I had some trouble getting to sleep last night. It was a little warmer and my sunburn is getting a bit itchy so I tossed and turned for awhile. At some point, I noticed a pain/pressure in my chest. It feels sort of how I would imagine it if my lung got pinched in my ribs. Not a big pain but there. That led me to thinking about my cancer and the possibility that it metastasized to my lungs. Oh, joy. I started trying to think about where my lung nodules but couldn't remember. I think I have a CT scan in my future!

It's only 7:30 am right now and I already hear a small boat by the cliffs. Fishermen sail out there each morning to get the "catch of the day" for the L'Azure and Zen restaurants here and some of the west coast restaurants. One of the first years we were here, one of the staff pointed out lobster being brought in. It's amazing that they were so close to where people were swimming just up the beach.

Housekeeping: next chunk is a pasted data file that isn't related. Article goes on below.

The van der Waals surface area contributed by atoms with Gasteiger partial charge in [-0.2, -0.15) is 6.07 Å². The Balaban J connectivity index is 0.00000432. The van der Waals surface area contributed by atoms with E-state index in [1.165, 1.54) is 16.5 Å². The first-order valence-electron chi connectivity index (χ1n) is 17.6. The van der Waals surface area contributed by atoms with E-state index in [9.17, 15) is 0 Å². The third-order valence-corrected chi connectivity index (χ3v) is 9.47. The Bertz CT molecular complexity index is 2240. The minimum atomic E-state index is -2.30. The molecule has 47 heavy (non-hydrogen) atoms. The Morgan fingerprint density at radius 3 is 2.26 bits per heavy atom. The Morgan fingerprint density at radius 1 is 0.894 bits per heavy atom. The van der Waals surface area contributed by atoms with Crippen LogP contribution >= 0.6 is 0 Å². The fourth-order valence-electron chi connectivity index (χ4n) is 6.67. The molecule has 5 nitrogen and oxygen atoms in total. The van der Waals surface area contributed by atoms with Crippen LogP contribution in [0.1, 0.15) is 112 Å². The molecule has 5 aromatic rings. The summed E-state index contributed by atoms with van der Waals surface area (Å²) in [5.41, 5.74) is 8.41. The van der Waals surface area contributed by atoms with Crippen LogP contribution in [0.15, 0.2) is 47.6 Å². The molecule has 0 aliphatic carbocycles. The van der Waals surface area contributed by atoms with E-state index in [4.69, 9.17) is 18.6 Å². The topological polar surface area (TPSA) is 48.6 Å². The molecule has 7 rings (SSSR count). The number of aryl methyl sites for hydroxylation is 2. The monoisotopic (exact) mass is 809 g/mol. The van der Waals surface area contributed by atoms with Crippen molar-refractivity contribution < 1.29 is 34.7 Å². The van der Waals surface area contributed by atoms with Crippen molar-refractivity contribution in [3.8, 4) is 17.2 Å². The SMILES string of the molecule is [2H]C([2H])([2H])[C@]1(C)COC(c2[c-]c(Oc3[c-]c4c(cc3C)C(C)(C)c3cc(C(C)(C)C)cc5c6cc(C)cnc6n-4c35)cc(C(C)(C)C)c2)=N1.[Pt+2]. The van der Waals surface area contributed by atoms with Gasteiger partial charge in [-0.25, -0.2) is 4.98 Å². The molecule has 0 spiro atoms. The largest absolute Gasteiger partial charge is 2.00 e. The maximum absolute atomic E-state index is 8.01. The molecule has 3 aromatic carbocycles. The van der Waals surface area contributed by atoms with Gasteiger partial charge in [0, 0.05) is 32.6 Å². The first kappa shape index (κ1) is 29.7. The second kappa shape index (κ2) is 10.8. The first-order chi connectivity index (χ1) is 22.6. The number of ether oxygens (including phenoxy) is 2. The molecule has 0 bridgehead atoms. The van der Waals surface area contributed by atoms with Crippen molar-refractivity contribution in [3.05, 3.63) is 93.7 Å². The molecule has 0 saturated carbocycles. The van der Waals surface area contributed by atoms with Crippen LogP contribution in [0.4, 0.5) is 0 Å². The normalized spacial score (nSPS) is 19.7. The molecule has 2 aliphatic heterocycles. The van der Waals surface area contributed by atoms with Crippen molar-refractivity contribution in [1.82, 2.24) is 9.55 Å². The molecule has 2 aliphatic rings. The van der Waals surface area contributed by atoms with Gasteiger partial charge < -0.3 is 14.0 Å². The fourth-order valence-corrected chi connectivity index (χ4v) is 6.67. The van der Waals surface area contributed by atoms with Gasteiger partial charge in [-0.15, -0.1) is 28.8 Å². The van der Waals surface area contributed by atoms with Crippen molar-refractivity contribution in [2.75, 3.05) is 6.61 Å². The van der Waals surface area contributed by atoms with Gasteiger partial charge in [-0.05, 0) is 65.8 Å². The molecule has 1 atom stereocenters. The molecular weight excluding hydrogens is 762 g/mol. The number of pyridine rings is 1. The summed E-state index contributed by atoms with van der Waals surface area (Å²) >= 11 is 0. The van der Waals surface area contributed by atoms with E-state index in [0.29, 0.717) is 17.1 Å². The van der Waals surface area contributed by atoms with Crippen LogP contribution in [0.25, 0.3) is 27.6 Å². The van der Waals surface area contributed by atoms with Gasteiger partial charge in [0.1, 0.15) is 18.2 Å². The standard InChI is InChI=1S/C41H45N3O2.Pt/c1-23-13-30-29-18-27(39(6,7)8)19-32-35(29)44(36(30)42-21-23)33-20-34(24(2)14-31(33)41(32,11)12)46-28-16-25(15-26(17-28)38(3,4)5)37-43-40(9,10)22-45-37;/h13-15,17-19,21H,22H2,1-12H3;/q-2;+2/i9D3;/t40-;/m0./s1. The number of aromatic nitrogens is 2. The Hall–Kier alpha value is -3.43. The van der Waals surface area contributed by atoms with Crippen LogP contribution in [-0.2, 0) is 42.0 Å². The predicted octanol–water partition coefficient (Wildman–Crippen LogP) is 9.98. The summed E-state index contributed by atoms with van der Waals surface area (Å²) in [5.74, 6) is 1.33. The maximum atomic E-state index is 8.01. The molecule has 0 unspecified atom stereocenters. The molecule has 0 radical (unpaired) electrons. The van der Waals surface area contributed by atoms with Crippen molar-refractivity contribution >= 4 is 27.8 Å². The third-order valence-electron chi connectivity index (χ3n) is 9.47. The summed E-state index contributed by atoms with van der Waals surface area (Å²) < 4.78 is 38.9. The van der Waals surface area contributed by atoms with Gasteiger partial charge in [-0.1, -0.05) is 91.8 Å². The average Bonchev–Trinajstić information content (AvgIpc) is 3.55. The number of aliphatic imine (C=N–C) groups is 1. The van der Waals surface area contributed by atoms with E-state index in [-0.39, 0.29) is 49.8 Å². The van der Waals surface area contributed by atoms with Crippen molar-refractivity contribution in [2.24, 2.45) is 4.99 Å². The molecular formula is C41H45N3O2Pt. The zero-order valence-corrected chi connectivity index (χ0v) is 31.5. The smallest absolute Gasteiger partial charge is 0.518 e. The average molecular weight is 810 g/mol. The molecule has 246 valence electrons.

We're b-a-a-a-c-k!

IMGP1510 We got to the helicopter parking place outside the Barbados Concorde Experience in plenty of time and our pilot went out to do a last minute check of everything. I was amazed how small this was - and that they covered it with a cloth, sort of like you do with a car in the driveway.

The pilot, David, let us know when he was ready and I dutifully followed while Tom, as always, took more pictures.

He caught up and more pictures were taken before the safety rules were discussed.


We learned not to open the door during flight - yeah, right! - and to keep the seatbelt on. No problem with any of that.

We sat for a while before take off. The engines had to warm up and we were listening to the flight tower from Grantley Adams airport so we would know when it was safe to go.